9/6 – 9/9
I stood over the toilet, staring at the urine tinted water in the bowl. “If it’s yellow let it mellow,” I said to myself. I let out a sigh as I reached for the handle but then stopped myself.
Steve was the kind of guy that seemed about as welcoming and understanding as they come. He had hosted hundreds of warm showers travelers, as evidenced by his guest book, and was from California. I was certain that despite having a few years on us he was well familiar with millennial water conservation methods.
Along with us, he was hosting a young French Canadian couple. Ben and Jo. They had spent the summer picking cherries in BC and were now heading south until the money ran out. We’d arrived in the early afternoon and the plan was to have a potluck that night so we hit the town.
Astoria smells like beer and salt water and the steep hill up from the mouth of the Columbia River make it easy to hear the seals from every corner. The original downtown was built on a dock system over the water although it has since been moved to solid land. Fluorescent moss covered tree trunks that used to hold the main drag stick out of the water in some areas. Their foundations gone at this point, they sway back and forth with the currents.
Beers at glass bottom brewery and seals below. Steve’s roast beef and our kale salad with fruit for desert. Next morning breakfast at the Columbian. Rainbow chard crepe and salmon hash with carrots and sweet potatoes. Post-apocalyptic hip hop concept album 3030 by Deltron on the radio. Place looked like a 50’s diner built in your grandparent’s basement. Wood paneling everywhere. Mismatched mugs. Bearded chef. Pink liquid bathroom soap in clear condiment bottle matching the tile around the sink.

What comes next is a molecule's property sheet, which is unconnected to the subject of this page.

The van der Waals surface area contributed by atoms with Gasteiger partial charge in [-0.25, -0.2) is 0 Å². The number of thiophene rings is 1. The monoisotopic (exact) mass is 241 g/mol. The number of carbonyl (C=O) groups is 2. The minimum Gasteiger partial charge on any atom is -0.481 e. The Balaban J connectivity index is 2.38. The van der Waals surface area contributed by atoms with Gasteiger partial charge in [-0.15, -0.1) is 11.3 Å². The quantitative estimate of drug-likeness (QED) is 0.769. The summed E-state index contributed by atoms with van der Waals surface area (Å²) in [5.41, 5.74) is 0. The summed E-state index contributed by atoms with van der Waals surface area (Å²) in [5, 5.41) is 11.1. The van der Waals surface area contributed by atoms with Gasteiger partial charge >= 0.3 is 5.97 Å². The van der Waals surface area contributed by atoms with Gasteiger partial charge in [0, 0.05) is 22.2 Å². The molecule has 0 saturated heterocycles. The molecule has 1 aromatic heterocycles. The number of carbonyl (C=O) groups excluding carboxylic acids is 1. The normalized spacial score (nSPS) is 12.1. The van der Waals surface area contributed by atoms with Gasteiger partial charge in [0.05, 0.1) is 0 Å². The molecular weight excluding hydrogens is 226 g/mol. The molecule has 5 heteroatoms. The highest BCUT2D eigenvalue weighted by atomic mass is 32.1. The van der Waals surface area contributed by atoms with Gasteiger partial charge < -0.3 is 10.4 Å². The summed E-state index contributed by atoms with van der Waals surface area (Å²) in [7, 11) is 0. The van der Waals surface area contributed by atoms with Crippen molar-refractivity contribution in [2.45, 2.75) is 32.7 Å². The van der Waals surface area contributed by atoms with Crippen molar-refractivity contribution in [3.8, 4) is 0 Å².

As far as I can tell, Astoria is what happens when the working middle class refuses to go down. Fishing and logging. Like old towns in movies and books. Depending on which side of isms you fall on, it is the debris that has yet to be consumed by capitalism or socialism. “Old pirates never die!” A sign in front of somebody’s house reads. Every bar has a pay it forward chalkboard where you can pick up the tab for a vet that may amble in one day.
People talk about the tide report instead of football or politics. It reminds me of Nicaragua a few years back. Soph and I were in a small seaside town called Leon. We walked out to a massive rock to read and have lunch. At some point we noticed that the tide had come in and our walk to shore had now become a swim. I put everything into my little backpack, held it over my head with my left hand, and swam with my right toward shore. I heard a scream behind me. Soph had been caught in a rip current and was quickly getting swept away. Her kindle and her wine were in the bag and throwing these away could spell almost certain disaster for me if she lived.
“I can get you if I dump the bag,” I screamed. I started to paddle with my one arm toward her. As I turned around a wave pushed me over a sharp volcanic boulder and it tore a gash on the underside of my foot. The tide was pulling her into a small channel and straight toward downtown. It spit her out in front of a bar and we had a beer.
Deer walk along city streets as we make our way to the column; a 20 foot wide tower on top of a hill. 168 stairs to the top. Sea to the west, Washington and Mount Baker to the north, All of Oregon below us. $1 wooden planes for sale. “The little bastards are going to throw something off the top,” I hear a woman say, “it might as well be biodegradable.” The tops of the pine trees below are filled with them.
9 breweries for 9000 people. Classic boyhood coming of age tale “The Goonies” filmed here and I can feel Corey Feldman’s presence. “There are bottles of wine laying all over this house for some reason,” Steve tells us, “Drink them.” We comply. “Also, there is a beautiful rainbow outside.”
We went to a geriatric anarchist meeting with Steve on Saturday morning where local old women strategize about how to connect with “the younger generation.” My comments on purchasing ads in Google Search rather than the local newspaper fall on what may have literally been deaf ears. We walk out with Steve and he asks what time we are leaving.
“Honestly, I don’t think we’ve had enough of Astoria yet.”
“The art walk is tonight. You’ll love it. Stay some more.”